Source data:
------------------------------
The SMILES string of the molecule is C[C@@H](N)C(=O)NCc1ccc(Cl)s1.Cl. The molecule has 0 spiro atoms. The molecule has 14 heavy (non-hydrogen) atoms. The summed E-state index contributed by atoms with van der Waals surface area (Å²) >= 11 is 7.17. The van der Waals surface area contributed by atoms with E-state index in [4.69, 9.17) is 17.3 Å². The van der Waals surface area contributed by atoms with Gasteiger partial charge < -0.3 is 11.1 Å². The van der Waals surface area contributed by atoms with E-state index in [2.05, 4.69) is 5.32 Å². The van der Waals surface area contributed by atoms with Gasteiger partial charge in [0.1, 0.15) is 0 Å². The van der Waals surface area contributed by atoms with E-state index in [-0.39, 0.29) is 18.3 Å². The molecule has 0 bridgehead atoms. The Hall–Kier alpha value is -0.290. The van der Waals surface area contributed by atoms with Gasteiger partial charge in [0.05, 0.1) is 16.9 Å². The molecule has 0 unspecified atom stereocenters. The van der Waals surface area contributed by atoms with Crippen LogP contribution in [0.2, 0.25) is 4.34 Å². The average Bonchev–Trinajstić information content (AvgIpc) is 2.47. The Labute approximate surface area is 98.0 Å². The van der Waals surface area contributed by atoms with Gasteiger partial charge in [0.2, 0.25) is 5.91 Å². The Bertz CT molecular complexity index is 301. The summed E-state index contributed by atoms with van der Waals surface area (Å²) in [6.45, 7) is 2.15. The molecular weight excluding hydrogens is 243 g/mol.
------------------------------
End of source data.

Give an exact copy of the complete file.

The SMILES string of the molecule is C[C@@H](N)C(=O)NCc1ccc(Cl)s1.Cl. The molecule has 0 spiro atoms. The molecule has 14 heavy (non-hydrogen) atoms. The summed E-state index contributed by atoms with van der Waals surface area (Å²) >= 11 is 7.17. The van der Waals surface area contributed by atoms with E-state index in [4.69, 9.17) is 17.3 Å². The van der Waals surface area contributed by atoms with Gasteiger partial charge < -0.3 is 11.1 Å². The van der Waals surface area contributed by atoms with E-state index in [2.05, 4.69) is 5.32 Å². The van der Waals surface area contributed by atoms with Gasteiger partial charge in [0.1, 0.15) is 0 Å². The van der Waals surface area contributed by atoms with E-state index in [-0.39, 0.29) is 18.3 Å². The molecule has 0 bridgehead atoms. The Hall–Kier alpha value is -0.290. The van der Waals surface area contributed by atoms with Gasteiger partial charge in [0.05, 0.1) is 16.9 Å². The molecule has 0 unspecified atom stereocenters. The van der Waals surface area contributed by atoms with Crippen LogP contribution in [0.2, 0.25) is 4.34 Å². The average Bonchev–Trinajstić information content (AvgIpc) is 2.47. The Labute approximate surface area is 98.0 Å². The van der Waals surface area contributed by atoms with Gasteiger partial charge in [0.2, 0.25) is 5.91 Å². The Bertz CT molecular complexity index is 301. The summed E-state index contributed by atoms with van der Waals surface area (Å²) in [6.45, 7) is 2.15. The molecular weight excluding hydrogens is 243 g/mol.